43

I am the smart guy at school and people always want my help. I don't want to be rude, but they pester me and I try to escape but I can't -- I end up spending a lot of time helping them to do a homework task that they were supposed to do themselves, so I just make things quick (as in 2-word answers or something like "It's in the worksheet we have").

But it doesn't end there. Say we had to make a PowerPoint presentation or something, and the guys realize I finished it but they have not. They then tell me to e-mail them and say "Oh, we'll change the fonts and some of the words...". It is not even getting caught that bothers me (they're actually good at changing things up) it's that I don't want to give it to them.

I could just man up and say "No," but then these guys help me out when I need them (not in the same way; sometimes it's a problem or a question I can't answer I don't ask for everything and then "change it") so I don't want to rat them out.

How do I politely get them to stay away?


EDIT:

So someone wants a cultural tag, there it is. Also, the problem gets repeatedly when people get extended due dates, in which case I can't say "I'm not done" because I am supposed to have handed in the assignment.

  • Related; not sure about duplicate: How to refuse someone asking for additional help “while you're at it”? – A J Mar 19 '18 at 9:10
  • There is a big difference between asking for help or working with someone to learn how to do a problem and outright sharing the answers or doing the work for them. Are you sure your friends won't see the difference? – syntonicC Mar 19 '18 at 20:21
  • A note to the answerers: Remember, not every asker is too lazy to do it. Others are honestly overwhelmed -- some because they just don't understand the work, some because they have a lot of other homework and no time to do it, and some because of pressure they feel to get better grades. So whatever you do, OP, please be sympathetic towards these poor souls. – Shawn V. Wilson Mar 20 '18 at 17:14
  • Are you willing to help if there's something in it for you (so it's not a waste of your time), or do you want to shut down their requests completely and permanently? – Kat Mar 20 '18 at 23:05

13 Answers 13

46

I had to face the same problem with my classmates in my university often. After 2 years I decided to be clear about it. What I did was:

  1. Do my work without telling them that I have already done it.
  2. Helped them with combined studies, with the intention of helping them learning what we missed.
  3. Sometimes telling them that they need to do it themselves because they will not be able to learn anything if they copied my homework.

It is pretty clear that if we don't make them realize the problem with this behavior, it will always result in resentment.

Edit

There will be times, when you may need to tell people to just NO or go away. Try to understand it with this video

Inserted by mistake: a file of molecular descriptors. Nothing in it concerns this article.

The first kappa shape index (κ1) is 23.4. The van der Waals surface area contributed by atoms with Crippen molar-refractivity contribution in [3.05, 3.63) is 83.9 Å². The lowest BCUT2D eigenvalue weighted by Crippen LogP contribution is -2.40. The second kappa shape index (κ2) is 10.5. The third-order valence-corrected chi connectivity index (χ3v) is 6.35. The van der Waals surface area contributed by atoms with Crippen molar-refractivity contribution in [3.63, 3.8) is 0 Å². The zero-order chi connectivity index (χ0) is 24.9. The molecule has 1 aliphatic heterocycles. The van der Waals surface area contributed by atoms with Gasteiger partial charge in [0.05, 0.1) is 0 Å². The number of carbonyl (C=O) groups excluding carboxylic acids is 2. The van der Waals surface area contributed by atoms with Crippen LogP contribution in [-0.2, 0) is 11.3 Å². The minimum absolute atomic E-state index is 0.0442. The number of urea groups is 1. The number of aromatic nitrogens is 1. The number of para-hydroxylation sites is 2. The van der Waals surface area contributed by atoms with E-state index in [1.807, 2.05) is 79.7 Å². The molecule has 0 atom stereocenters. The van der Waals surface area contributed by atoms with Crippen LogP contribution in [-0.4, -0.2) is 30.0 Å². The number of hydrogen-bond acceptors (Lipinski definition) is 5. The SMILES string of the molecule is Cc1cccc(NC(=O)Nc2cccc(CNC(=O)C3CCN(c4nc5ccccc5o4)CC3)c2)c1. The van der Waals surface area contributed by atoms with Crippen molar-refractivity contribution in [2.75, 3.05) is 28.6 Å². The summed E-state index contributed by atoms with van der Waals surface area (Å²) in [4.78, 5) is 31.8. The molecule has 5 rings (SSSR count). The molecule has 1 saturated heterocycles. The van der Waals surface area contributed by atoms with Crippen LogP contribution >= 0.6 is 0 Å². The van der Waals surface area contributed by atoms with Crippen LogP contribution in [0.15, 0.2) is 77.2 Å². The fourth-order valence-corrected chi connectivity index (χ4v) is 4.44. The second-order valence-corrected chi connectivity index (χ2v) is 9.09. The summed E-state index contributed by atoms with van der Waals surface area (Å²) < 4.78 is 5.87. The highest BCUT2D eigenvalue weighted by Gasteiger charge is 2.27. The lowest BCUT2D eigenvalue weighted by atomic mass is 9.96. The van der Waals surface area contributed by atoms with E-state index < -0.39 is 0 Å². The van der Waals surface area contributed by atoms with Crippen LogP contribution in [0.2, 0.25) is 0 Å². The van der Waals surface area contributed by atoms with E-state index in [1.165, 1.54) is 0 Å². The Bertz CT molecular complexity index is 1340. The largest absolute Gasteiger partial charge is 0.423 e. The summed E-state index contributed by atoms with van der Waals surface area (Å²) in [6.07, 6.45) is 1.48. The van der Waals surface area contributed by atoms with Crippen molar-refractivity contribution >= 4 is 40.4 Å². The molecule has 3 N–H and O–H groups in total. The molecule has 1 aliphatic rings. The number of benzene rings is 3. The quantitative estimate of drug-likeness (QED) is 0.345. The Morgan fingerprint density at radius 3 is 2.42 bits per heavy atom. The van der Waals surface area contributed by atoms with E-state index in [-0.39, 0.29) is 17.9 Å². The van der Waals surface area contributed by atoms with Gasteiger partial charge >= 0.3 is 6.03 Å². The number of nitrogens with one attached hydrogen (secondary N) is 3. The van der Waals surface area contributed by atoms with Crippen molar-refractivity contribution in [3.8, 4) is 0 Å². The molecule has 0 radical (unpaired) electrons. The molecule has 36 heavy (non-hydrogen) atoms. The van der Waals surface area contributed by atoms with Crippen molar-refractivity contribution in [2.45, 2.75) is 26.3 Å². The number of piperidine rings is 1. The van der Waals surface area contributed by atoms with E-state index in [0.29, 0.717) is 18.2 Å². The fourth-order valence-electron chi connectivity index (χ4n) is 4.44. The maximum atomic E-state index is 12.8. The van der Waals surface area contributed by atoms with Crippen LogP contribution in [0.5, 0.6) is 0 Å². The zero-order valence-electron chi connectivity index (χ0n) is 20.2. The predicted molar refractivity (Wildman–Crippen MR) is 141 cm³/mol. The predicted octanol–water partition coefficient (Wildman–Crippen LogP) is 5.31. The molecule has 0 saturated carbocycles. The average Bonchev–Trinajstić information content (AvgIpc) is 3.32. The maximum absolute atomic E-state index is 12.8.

22

Realize that you are also saying no for their own sake.

To me, it seems that you are not at all unwilling to help. You will definitely help them if they face an actual difficulty. What you are trying to avoid is being exploited. Letting them exploit you is not going to earn you any thanks and not going to teach them anything useful for life.

You can decide in which situations you want to help out (for example if they have actual questions and ask for some kind of tutoring, or even if they had a family emergency and just didn't manage to finish the presentation). In other situations remember you are doing them no favor in the long run by supporting their laziness and letting them exploit you.

Basically, help them in the same situation and way as they would help you (giving them tips, instead of the full presentation, answering specific questions instead of doing their homework for them,...) This does not mean you are letting them down, instead, you are helping them in a more sustainable long-term useful way.

And you can tell them that. If they ask for your help, offer them the help you are willing to give. If they are disappointed to not get the "easy way out", explain to them why you are doing this. Explain how it is helping them in the long run. Explain that you will still be there in an emergency situation, but this is not one.

  • 4
    Strongly depends on the setting. If it's high school, they will most likely not care as they just dont want to work hard. If it's university it might work as they are most likely there to learn something. – MansNotHot Mar 19 '18 at 12:37
  • It's their problem if they want to learn the lesson or not. The question was about a polite way to get this to stop. Even primary school students will stop putting in the effort to ask when they realize it is not getting them what they want any more. – skymningen Mar 19 '18 at 12:40
  • 1
    No what i mean is, if you tell someone that it's for their own good, they wont listen and continue pestering. At least this is how it was in my schooltime. Noone will easily stop pestering if he needs the homework till next class and has no time to properly finish it, for example – MansNotHot Mar 19 '18 at 12:42